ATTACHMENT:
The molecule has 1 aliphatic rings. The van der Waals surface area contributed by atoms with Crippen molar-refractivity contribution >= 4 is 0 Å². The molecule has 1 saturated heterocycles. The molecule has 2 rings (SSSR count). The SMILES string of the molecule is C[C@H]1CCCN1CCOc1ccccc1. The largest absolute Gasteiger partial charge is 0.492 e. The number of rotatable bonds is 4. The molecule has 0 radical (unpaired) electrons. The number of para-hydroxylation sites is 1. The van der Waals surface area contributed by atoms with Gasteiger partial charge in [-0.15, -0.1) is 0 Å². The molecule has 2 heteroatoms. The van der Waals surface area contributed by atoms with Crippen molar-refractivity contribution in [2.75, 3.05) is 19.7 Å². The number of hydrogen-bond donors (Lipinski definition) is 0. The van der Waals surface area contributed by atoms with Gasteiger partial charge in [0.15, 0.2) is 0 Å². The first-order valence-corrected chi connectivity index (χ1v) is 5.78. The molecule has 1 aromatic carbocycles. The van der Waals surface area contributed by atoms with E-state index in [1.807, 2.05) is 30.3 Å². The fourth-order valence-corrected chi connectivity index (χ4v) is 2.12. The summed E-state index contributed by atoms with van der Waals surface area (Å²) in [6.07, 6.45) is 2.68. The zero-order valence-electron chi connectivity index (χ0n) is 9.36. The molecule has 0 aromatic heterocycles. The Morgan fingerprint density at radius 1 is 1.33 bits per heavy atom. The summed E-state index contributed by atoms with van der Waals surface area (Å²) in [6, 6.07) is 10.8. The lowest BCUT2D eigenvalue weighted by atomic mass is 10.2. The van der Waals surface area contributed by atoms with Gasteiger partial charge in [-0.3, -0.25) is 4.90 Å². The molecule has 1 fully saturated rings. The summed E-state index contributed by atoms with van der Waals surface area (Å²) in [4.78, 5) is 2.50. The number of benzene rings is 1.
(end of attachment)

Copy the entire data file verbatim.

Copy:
The molecule has 1 aliphatic rings. The van der Waals surface area contributed by atoms with Crippen molar-refractivity contribution >= 4 is 0 Å². The molecule has 1 saturated heterocycles. The molecule has 2 rings (SSSR count). The SMILES string of the molecule is C[C@H]1CCCN1CCOc1ccccc1. The largest absolute Gasteiger partial charge is 0.492 e. The number of rotatable bonds is 4. The molecule has 0 radical (unpaired) electrons. The number of para-hydroxylation sites is 1. The van der Waals surface area contributed by atoms with Gasteiger partial charge in [-0.15, -0.1) is 0 Å². The molecule has 2 heteroatoms. The van der Waals surface area contributed by atoms with Crippen molar-refractivity contribution in [2.75, 3.05) is 19.7 Å². The number of hydrogen-bond donors (Lipinski definition) is 0. The van der Waals surface area contributed by atoms with Gasteiger partial charge in [0.15, 0.2) is 0 Å². The first-order valence-corrected chi connectivity index (χ1v) is 5.78. The molecule has 1 aromatic carbocycles. The van der Waals surface area contributed by atoms with E-state index in [1.807, 2.05) is 30.3 Å². The fourth-order valence-corrected chi connectivity index (χ4v) is 2.12. The summed E-state index contributed by atoms with van der Waals surface area (Å²) in [6.07, 6.45) is 2.68. The zero-order valence-electron chi connectivity index (χ0n) is 9.36. The molecule has 0 aromatic heterocycles. The Morgan fingerprint density at radius 1 is 1.33 bits per heavy atom. The summed E-state index contributed by atoms with van der Waals surface area (Å²) in [6, 6.07) is 10.8. The lowest BCUT2D eigenvalue weighted by atomic mass is 10.2. The van der Waals surface area contributed by atoms with Gasteiger partial charge in [-0.3, -0.25) is 4.90 Å². The molecule has 1 fully saturated rings. The summed E-state index contributed by atoms with van der Waals surface area (Å²) in [4.78, 5) is 2.50. The number of benzene rings is 1.